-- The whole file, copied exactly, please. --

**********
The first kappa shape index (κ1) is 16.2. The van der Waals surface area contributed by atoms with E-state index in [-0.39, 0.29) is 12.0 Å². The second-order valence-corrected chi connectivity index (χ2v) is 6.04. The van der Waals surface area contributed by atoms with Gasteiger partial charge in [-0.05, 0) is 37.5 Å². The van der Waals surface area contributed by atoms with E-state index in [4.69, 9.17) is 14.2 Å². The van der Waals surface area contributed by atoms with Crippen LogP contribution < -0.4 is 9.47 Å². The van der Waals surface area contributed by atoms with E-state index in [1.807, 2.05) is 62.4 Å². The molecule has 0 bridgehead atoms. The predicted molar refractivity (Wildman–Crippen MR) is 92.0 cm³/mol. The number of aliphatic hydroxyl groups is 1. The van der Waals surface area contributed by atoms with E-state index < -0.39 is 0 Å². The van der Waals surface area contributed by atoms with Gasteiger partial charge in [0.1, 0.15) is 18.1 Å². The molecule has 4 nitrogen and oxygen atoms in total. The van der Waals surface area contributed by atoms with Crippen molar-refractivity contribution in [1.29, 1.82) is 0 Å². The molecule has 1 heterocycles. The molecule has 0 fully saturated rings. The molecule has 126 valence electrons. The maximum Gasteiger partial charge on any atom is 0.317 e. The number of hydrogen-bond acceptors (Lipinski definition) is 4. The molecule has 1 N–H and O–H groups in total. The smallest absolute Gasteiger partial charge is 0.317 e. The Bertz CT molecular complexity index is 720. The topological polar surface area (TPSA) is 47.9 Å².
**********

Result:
The first kappa shape index (κ1) is 16.2. The van der Waals surface area contributed by atoms with E-state index in [-0.39, 0.29) is 12.0 Å². The second-order valence-corrected chi connectivity index (χ2v) is 6.04. The van der Waals surface area contributed by atoms with Gasteiger partial charge in [-0.05, 0) is 37.5 Å². The van der Waals surface area contributed by atoms with E-state index in [4.69, 9.17) is 14.2 Å². The van der Waals surface area contributed by atoms with Crippen LogP contribution < -0.4 is 9.47 Å². The van der Waals surface area contributed by atoms with E-state index in [1.807, 2.05) is 62.4 Å². The molecule has 0 bridgehead atoms. The predicted molar refractivity (Wildman–Crippen MR) is 92.0 cm³/mol. The number of aliphatic hydroxyl groups is 1. The van der Waals surface area contributed by atoms with E-state index < -0.39 is 0 Å². The van der Waals surface area contributed by atoms with Gasteiger partial charge in [0.1, 0.15) is 18.1 Å². The molecule has 4 nitrogen and oxygen atoms in total. The van der Waals surface area contributed by atoms with Crippen molar-refractivity contribution in [1.29, 1.82) is 0 Å². The molecule has 1 heterocycles. The molecule has 0 fully saturated rings. The molecule has 126 valence electrons. The maximum Gasteiger partial charge on any atom is 0.317 e. The number of hydrogen-bond acceptors (Lipinski definition) is 4. The molecule has 1 N–H and O–H groups in total. The smallest absolute Gasteiger partial charge is 0.317 e. The Bertz CT molecular complexity index is 720. The topological polar surface area (TPSA) is 47.9 Å².